Do You Own Too Much Company Stock?

Owning company stock can be a great way to participate in your company’s success. You may have received the stock through restricted stock units (RSUs) or stock options from your company or purchased shares directly or through an employee stock purchase program (ESPP).

Through these different means, company stock can come to represent a significant part of your net worth. As stock options vest or you continue to purchase shares, your holdings can start to accumulate without your realizing it.

In this article we will consider how much company stock you should own and what steps you may want to take with your current holdings.

How Much Company Stock Should I Own?

Rules of thumb say that company stock should not make up more than 10%-20% of your net worth.

Why 10%-20%? Above this level, your portfolio has a lot of exposure to one company and the specific risks that come with it.

When you own company stock, you are exposed to company risk in two ways. Both your income and your investments are linked to the company’s performance. If the company’s performance heads south, a change in your cash flow could be coupled with a fall in the value of your stock holdings. A cut in year-end bonus or lower sales commissions can be compounded by a meaningful drop in your net worth.

It is true that concentrated positions have generated substantial wealth for some. However, when you have a lot of your eggs in one basket it can lead to large gains in your net worth and also to big losses. For every Amazon and Berkshire Hathaway, there is an Enron and Lehman Brothers.

The answer to this question is more than a simple percentage and is different from person to person. A worthwhile exercise is to think about how a sharp drop in the price of the stock would impact you. Would it delay your retirement 5 years? Make it difficult to pay for your kids’ college expenses? Asking questions like these can help guide your thinking around your company stock holdings.

What if My Company Has Done Really Well?

Hopefully, your company stock has performed well and has allowed you to accumulate meaningful wealth through your stock holdings.

However, this doesn’t mean it will perform well going forward. A drop in the stock price could be driven by an economic downturn, company specific issues or industry headwinds.

It could even be driven by completely unexpected events. A recent example that comes to mind is the impact of the COVID-19 pandemic on airline and hotel stocks.

When company stock has an outsized weight in your portfolio, it is worth exploring the benefits of diversifying. This could mean diversifying the single stock risk by buying a broader portfolio of stocks or by moving into a less risky asset class like bonds or cash.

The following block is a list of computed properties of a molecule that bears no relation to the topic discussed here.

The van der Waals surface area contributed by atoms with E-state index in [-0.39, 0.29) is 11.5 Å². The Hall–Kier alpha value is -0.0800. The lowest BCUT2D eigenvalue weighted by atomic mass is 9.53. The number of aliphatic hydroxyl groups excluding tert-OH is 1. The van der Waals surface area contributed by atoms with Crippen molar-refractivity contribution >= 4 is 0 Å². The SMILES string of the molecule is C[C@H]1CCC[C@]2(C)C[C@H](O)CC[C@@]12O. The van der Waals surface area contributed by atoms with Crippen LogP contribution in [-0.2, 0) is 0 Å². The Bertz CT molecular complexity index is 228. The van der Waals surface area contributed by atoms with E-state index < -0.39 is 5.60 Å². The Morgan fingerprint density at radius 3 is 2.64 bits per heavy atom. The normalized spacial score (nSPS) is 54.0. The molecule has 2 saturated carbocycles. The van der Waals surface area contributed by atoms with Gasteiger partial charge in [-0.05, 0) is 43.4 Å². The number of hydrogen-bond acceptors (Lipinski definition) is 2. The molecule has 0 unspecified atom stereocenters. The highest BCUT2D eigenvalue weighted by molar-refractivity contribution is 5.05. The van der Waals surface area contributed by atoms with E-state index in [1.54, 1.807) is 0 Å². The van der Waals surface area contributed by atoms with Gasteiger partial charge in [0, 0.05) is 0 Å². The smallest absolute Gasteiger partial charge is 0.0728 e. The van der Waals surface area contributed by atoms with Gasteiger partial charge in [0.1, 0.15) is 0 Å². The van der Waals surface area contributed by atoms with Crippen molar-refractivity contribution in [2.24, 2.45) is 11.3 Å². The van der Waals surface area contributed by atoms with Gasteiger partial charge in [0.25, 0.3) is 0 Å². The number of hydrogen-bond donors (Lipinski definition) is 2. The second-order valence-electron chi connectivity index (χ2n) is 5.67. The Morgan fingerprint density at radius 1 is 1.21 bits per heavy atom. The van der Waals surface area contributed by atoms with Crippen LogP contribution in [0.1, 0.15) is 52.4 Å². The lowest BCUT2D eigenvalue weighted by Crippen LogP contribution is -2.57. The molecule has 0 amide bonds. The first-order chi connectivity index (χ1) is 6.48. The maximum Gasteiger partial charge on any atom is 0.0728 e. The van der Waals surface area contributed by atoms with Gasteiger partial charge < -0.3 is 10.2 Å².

This decision process should include consideration of the other assets you own and what your goals are for your money.

I Own a Lot of Company Stock, What Should I Do Now?

For starters,

1) Figure out how much company stock you own – When you consider the shares you hold along with vested options, what does this add up to. Then look at what portion of your overall wealth it makes up. These may include 401(k) accounts, rollover IRAs, and regular investment accounts among others. Also consider whether these other assets are stocks, bonds or cash and how risky they are.

2) Decide on the goals you hope to achieve with your stock – You may have viewed this stock as part of your compensation or bonus money to spend. Over the years, it is likely you’ve thought about what you would like to use it for someday. This stock may be earmarked for an upcoming home purchase, retirement savings or even inheritance for the next generation.

3) Determine how much stock you are comfortable with – This is based on both how much risk you can handle and how much risk you can tolerate. How much you can handle is tied to what you want to achieve with your investments and the other assets you have to support these goals. How much risk you can tolerate is based more on your personality and comfort level with seeing your net worth go up or down by a particular dollar amount.

4) Understand the tax consequences – Hopefully your stock holdings have unrealized gains, although they could be at a loss also. As you look at selling stock, consider the resulting tax implications and how these would impact your overall tax picture.


Owning company stock can be a great way to build wealth and allow you to participate in the company’s success. This stock can become a major part of your wealth and it is important to consider how it fits into your overall financial picture. If you would like to learn more about how we help people manage their company stock holdings, please schedule a call.